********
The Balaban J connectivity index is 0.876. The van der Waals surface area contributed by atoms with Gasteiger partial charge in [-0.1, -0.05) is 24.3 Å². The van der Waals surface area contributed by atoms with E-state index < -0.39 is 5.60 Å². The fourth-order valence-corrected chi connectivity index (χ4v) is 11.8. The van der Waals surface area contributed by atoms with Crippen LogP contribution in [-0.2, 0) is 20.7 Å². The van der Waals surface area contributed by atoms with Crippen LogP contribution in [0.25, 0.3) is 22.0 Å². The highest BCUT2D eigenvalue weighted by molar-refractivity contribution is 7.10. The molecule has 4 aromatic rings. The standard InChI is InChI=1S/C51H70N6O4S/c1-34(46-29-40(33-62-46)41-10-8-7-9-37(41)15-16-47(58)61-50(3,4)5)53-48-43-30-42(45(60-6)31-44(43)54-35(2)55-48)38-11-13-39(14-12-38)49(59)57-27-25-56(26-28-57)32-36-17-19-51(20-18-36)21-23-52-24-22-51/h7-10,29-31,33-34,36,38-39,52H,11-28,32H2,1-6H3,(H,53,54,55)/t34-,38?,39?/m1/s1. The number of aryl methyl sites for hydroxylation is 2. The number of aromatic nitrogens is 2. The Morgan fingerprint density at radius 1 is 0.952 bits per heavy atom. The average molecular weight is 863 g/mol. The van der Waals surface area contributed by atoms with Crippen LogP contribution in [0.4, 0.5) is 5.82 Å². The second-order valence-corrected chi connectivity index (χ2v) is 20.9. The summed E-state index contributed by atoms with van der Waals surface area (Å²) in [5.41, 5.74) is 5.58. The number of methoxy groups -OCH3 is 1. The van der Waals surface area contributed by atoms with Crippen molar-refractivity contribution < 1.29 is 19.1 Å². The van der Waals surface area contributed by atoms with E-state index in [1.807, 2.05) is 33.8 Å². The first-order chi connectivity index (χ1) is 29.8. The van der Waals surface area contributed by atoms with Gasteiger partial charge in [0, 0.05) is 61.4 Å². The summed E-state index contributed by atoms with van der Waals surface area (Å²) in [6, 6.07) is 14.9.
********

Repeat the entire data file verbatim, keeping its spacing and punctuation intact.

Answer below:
The Balaban J connectivity index is 0.876. The van der Waals surface area contributed by atoms with Gasteiger partial charge in [-0.1, -0.05) is 24.3 Å². The van der Waals surface area contributed by atoms with E-state index < -0.39 is 5.60 Å². The fourth-order valence-corrected chi connectivity index (χ4v) is 11.8. The van der Waals surface area contributed by atoms with Crippen LogP contribution in [-0.2, 0) is 20.7 Å². The van der Waals surface area contributed by atoms with Crippen LogP contribution in [0.25, 0.3) is 22.0 Å². The highest BCUT2D eigenvalue weighted by molar-refractivity contribution is 7.10. The molecule has 4 aromatic rings. The standard InChI is InChI=1S/C51H70N6O4S/c1-34(46-29-40(33-62-46)41-10-8-7-9-37(41)15-16-47(58)61-50(3,4)5)53-48-43-30-42(45(60-6)31-44(43)54-35(2)55-48)38-11-13-39(14-12-38)49(59)57-27-25-56(26-28-57)32-36-17-19-51(20-18-36)21-23-52-24-22-51/h7-10,29-31,33-34,36,38-39,52H,11-28,32H2,1-6H3,(H,53,54,55)/t34-,38?,39?/m1/s1. The number of aryl methyl sites for hydroxylation is 2. The number of aromatic nitrogens is 2. The Morgan fingerprint density at radius 1 is 0.952 bits per heavy atom. The average molecular weight is 863 g/mol. The van der Waals surface area contributed by atoms with Crippen LogP contribution in [0.4, 0.5) is 5.82 Å². The second-order valence-corrected chi connectivity index (χ2v) is 20.9. The summed E-state index contributed by atoms with van der Waals surface area (Å²) in [5.41, 5.74) is 5.58. The number of methoxy groups -OCH3 is 1. The van der Waals surface area contributed by atoms with Crippen molar-refractivity contribution < 1.29 is 19.1 Å². The van der Waals surface area contributed by atoms with E-state index in [1.807, 2.05) is 33.8 Å². The first-order chi connectivity index (χ1) is 29.8. The van der Waals surface area contributed by atoms with Gasteiger partial charge in [0, 0.05) is 61.4 Å². The summed E-state index contributed by atoms with van der Waals surface area (Å²) in [6, 6.07) is 14.9.